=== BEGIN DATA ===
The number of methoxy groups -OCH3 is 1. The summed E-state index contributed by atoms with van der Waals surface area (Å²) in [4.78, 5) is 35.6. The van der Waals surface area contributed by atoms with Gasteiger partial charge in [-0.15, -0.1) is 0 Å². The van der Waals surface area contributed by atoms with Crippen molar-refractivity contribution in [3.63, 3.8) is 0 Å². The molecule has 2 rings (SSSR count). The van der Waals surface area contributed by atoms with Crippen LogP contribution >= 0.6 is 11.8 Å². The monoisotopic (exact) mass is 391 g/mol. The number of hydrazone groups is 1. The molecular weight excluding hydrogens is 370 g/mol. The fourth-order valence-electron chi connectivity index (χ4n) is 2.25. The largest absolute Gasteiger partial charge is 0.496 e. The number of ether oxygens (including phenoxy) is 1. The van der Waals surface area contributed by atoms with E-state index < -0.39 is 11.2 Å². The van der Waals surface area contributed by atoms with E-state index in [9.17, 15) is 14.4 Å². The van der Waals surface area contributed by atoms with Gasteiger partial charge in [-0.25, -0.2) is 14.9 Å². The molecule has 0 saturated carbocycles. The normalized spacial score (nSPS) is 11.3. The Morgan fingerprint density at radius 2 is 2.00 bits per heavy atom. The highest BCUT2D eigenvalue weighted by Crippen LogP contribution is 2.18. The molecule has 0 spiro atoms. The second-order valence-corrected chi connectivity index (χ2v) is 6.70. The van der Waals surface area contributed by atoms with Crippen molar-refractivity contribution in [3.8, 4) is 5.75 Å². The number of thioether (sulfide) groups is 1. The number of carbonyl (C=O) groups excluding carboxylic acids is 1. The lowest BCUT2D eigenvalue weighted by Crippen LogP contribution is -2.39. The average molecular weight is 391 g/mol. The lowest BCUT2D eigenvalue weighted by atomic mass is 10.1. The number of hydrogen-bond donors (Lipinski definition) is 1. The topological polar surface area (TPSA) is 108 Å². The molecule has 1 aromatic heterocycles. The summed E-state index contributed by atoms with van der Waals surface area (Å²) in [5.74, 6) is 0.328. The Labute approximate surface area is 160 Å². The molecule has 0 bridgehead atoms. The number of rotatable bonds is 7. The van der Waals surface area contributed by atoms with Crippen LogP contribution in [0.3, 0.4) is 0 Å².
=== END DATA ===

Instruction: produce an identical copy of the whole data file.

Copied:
The number of methoxy groups -OCH3 is 1. The summed E-state index contributed by atoms with van der Waals surface area (Å²) in [4.78, 5) is 35.6. The van der Waals surface area contributed by atoms with Gasteiger partial charge in [-0.15, -0.1) is 0 Å². The van der Waals surface area contributed by atoms with Crippen molar-refractivity contribution in [3.63, 3.8) is 0 Å². The molecule has 2 rings (SSSR count). The van der Waals surface area contributed by atoms with Crippen LogP contribution >= 0.6 is 11.8 Å². The monoisotopic (exact) mass is 391 g/mol. The number of hydrazone groups is 1. The molecular weight excluding hydrogens is 370 g/mol. The fourth-order valence-electron chi connectivity index (χ4n) is 2.25. The largest absolute Gasteiger partial charge is 0.496 e. The number of ether oxygens (including phenoxy) is 1. The van der Waals surface area contributed by atoms with E-state index < -0.39 is 11.2 Å². The van der Waals surface area contributed by atoms with E-state index in [9.17, 15) is 14.4 Å². The van der Waals surface area contributed by atoms with Gasteiger partial charge in [-0.25, -0.2) is 14.9 Å². The molecule has 0 saturated carbocycles. The normalized spacial score (nSPS) is 11.3. The Morgan fingerprint density at radius 2 is 2.00 bits per heavy atom. The highest BCUT2D eigenvalue weighted by Crippen LogP contribution is 2.18. The molecule has 0 spiro atoms. The second-order valence-corrected chi connectivity index (χ2v) is 6.70. The van der Waals surface area contributed by atoms with Crippen molar-refractivity contribution in [3.8, 4) is 5.75 Å². The number of thioether (sulfide) groups is 1. The number of carbonyl (C=O) groups excluding carboxylic acids is 1. The lowest BCUT2D eigenvalue weighted by Crippen LogP contribution is -2.39. The average molecular weight is 391 g/mol. The lowest BCUT2D eigenvalue weighted by atomic mass is 10.1. The number of hydrogen-bond donors (Lipinski definition) is 1. The topological polar surface area (TPSA) is 108 Å². The molecule has 1 aromatic heterocycles. The summed E-state index contributed by atoms with van der Waals surface area (Å²) in [5.74, 6) is 0.328. The Labute approximate surface area is 160 Å². The molecule has 0 bridgehead atoms. The number of rotatable bonds is 7. The van der Waals surface area contributed by atoms with Crippen LogP contribution in [0.3, 0.4) is 0 Å².